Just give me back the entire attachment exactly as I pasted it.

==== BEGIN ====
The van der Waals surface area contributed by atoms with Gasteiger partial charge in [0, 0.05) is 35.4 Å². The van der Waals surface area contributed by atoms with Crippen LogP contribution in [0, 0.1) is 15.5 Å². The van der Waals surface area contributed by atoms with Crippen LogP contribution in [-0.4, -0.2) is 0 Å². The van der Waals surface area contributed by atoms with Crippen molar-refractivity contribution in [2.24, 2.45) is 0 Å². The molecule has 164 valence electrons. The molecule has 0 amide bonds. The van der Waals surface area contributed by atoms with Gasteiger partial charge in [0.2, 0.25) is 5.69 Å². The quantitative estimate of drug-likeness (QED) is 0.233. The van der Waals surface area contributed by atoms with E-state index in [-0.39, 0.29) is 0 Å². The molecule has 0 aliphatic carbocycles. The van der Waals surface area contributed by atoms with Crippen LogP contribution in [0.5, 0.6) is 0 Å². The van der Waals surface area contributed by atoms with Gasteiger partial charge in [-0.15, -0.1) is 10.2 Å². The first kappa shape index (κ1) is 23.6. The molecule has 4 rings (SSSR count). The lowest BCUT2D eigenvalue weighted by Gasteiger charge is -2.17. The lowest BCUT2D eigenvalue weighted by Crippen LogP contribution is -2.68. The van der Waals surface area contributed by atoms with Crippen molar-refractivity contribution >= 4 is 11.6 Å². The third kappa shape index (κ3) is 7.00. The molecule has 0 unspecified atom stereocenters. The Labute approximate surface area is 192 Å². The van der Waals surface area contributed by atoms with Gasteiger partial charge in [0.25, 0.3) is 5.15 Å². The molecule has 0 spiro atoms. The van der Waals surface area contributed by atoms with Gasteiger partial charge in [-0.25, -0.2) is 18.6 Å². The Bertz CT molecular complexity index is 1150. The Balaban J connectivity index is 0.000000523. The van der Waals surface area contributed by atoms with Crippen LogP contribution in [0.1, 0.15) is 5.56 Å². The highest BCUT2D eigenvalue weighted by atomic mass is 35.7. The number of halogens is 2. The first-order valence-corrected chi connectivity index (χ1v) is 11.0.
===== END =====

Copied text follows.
The van der Waals surface area contributed by atoms with Gasteiger partial charge in [0, 0.05) is 35.4 Å². The van der Waals surface area contributed by atoms with Crippen LogP contribution in [0, 0.1) is 15.5 Å². The van der Waals surface area contributed by atoms with Crippen LogP contribution in [-0.4, -0.2) is 0 Å². The van der Waals surface area contributed by atoms with Crippen molar-refractivity contribution in [2.24, 2.45) is 0 Å². The molecule has 164 valence electrons. The molecule has 0 amide bonds. The van der Waals surface area contributed by atoms with Gasteiger partial charge in [0.2, 0.25) is 5.69 Å². The quantitative estimate of drug-likeness (QED) is 0.233. The van der Waals surface area contributed by atoms with E-state index in [-0.39, 0.29) is 0 Å². The molecule has 0 aliphatic carbocycles. The van der Waals surface area contributed by atoms with Crippen LogP contribution in [0.5, 0.6) is 0 Å². The van der Waals surface area contributed by atoms with Gasteiger partial charge in [-0.15, -0.1) is 10.2 Å². The first kappa shape index (κ1) is 23.6. The molecule has 4 rings (SSSR count). The lowest BCUT2D eigenvalue weighted by Gasteiger charge is -2.17. The lowest BCUT2D eigenvalue weighted by Crippen LogP contribution is -2.68. The van der Waals surface area contributed by atoms with Crippen molar-refractivity contribution >= 4 is 11.6 Å². The third kappa shape index (κ3) is 7.00. The molecule has 0 unspecified atom stereocenters. The Labute approximate surface area is 192 Å². The van der Waals surface area contributed by atoms with Gasteiger partial charge in [0.25, 0.3) is 5.15 Å². The molecule has 0 spiro atoms. The van der Waals surface area contributed by atoms with Gasteiger partial charge in [-0.25, -0.2) is 18.6 Å². The Bertz CT molecular complexity index is 1150. The Balaban J connectivity index is 0.000000523. The van der Waals surface area contributed by atoms with Crippen LogP contribution in [0.1, 0.15) is 5.56 Å². The highest BCUT2D eigenvalue weighted by atomic mass is 35.7. The number of halogens is 2. The first-order valence-corrected chi connectivity index (χ1v) is 11.0.